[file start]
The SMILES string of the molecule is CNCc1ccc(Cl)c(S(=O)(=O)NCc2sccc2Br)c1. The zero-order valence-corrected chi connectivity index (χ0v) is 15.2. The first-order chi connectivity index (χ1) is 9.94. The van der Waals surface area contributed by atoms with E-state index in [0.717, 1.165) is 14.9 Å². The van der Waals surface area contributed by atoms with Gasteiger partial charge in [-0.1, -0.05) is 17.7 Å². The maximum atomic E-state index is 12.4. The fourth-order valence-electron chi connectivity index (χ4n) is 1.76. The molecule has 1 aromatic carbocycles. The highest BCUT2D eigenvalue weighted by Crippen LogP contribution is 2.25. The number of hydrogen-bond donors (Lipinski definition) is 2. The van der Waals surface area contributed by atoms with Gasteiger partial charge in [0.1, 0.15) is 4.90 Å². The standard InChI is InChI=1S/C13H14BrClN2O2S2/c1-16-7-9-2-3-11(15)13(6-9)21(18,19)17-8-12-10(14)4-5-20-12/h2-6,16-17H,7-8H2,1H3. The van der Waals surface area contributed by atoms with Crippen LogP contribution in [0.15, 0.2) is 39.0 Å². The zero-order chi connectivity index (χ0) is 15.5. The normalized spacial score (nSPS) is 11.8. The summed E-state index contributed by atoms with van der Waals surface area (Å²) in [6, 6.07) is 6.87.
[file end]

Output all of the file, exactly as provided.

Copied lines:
The SMILES string of the molecule is CNCc1ccc(Cl)c(S(=O)(=O)NCc2sccc2Br)c1. The zero-order valence-corrected chi connectivity index (χ0v) is 15.2. The first-order chi connectivity index (χ1) is 9.94. The van der Waals surface area contributed by atoms with E-state index in [0.717, 1.165) is 14.9 Å². The van der Waals surface area contributed by atoms with Gasteiger partial charge in [-0.1, -0.05) is 17.7 Å². The maximum atomic E-state index is 12.4. The fourth-order valence-electron chi connectivity index (χ4n) is 1.76. The molecule has 1 aromatic carbocycles. The highest BCUT2D eigenvalue weighted by Crippen LogP contribution is 2.25. The number of hydrogen-bond donors (Lipinski definition) is 2. The van der Waals surface area contributed by atoms with Gasteiger partial charge in [0.1, 0.15) is 4.90 Å². The standard InChI is InChI=1S/C13H14BrClN2O2S2/c1-16-7-9-2-3-11(15)13(6-9)21(18,19)17-8-12-10(14)4-5-20-12/h2-6,16-17H,7-8H2,1H3. The van der Waals surface area contributed by atoms with Crippen LogP contribution in [0.15, 0.2) is 39.0 Å². The zero-order chi connectivity index (χ0) is 15.5. The normalized spacial score (nSPS) is 11.8. The summed E-state index contributed by atoms with van der Waals surface area (Å²) in [6, 6.07) is 6.87.